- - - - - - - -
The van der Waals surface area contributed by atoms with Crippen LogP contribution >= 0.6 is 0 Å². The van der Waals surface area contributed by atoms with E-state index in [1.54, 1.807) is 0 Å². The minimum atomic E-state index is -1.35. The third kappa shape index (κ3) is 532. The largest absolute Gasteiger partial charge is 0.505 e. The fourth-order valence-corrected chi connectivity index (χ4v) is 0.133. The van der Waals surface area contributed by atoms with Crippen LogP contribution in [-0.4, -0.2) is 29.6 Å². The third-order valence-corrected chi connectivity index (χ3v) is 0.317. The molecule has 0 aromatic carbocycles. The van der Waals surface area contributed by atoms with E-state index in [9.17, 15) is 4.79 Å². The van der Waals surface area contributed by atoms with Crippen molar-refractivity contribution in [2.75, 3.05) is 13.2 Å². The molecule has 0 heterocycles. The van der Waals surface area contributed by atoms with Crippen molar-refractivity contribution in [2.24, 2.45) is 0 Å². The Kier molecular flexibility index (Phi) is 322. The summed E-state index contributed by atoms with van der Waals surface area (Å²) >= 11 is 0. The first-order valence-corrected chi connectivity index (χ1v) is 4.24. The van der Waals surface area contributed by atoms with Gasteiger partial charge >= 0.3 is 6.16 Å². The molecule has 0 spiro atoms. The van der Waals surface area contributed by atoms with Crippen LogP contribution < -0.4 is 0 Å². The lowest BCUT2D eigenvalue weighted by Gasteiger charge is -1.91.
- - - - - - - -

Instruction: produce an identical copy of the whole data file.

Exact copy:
The van der Waals surface area contributed by atoms with Crippen LogP contribution >= 0.6 is 0 Å². The van der Waals surface area contributed by atoms with E-state index in [1.54, 1.807) is 0 Å². The minimum atomic E-state index is -1.35. The third kappa shape index (κ3) is 532. The largest absolute Gasteiger partial charge is 0.505 e. The fourth-order valence-corrected chi connectivity index (χ4v) is 0.133. The van der Waals surface area contributed by atoms with Crippen LogP contribution in [-0.4, -0.2) is 29.6 Å². The third-order valence-corrected chi connectivity index (χ3v) is 0.317. The molecule has 0 aromatic carbocycles. The van der Waals surface area contributed by atoms with E-state index in [9.17, 15) is 4.79 Å². The van der Waals surface area contributed by atoms with Crippen molar-refractivity contribution in [2.75, 3.05) is 13.2 Å². The molecule has 0 heterocycles. The van der Waals surface area contributed by atoms with Crippen molar-refractivity contribution in [2.24, 2.45) is 0 Å². The Kier molecular flexibility index (Phi) is 322. The summed E-state index contributed by atoms with van der Waals surface area (Å²) >= 11 is 0. The first-order valence-corrected chi connectivity index (χ1v) is 4.24. The van der Waals surface area contributed by atoms with Gasteiger partial charge >= 0.3 is 6.16 Å². The molecule has 0 spiro atoms. The van der Waals surface area contributed by atoms with Crippen LogP contribution < -0.4 is 0 Å². The lowest BCUT2D eigenvalue weighted by Gasteiger charge is -1.91.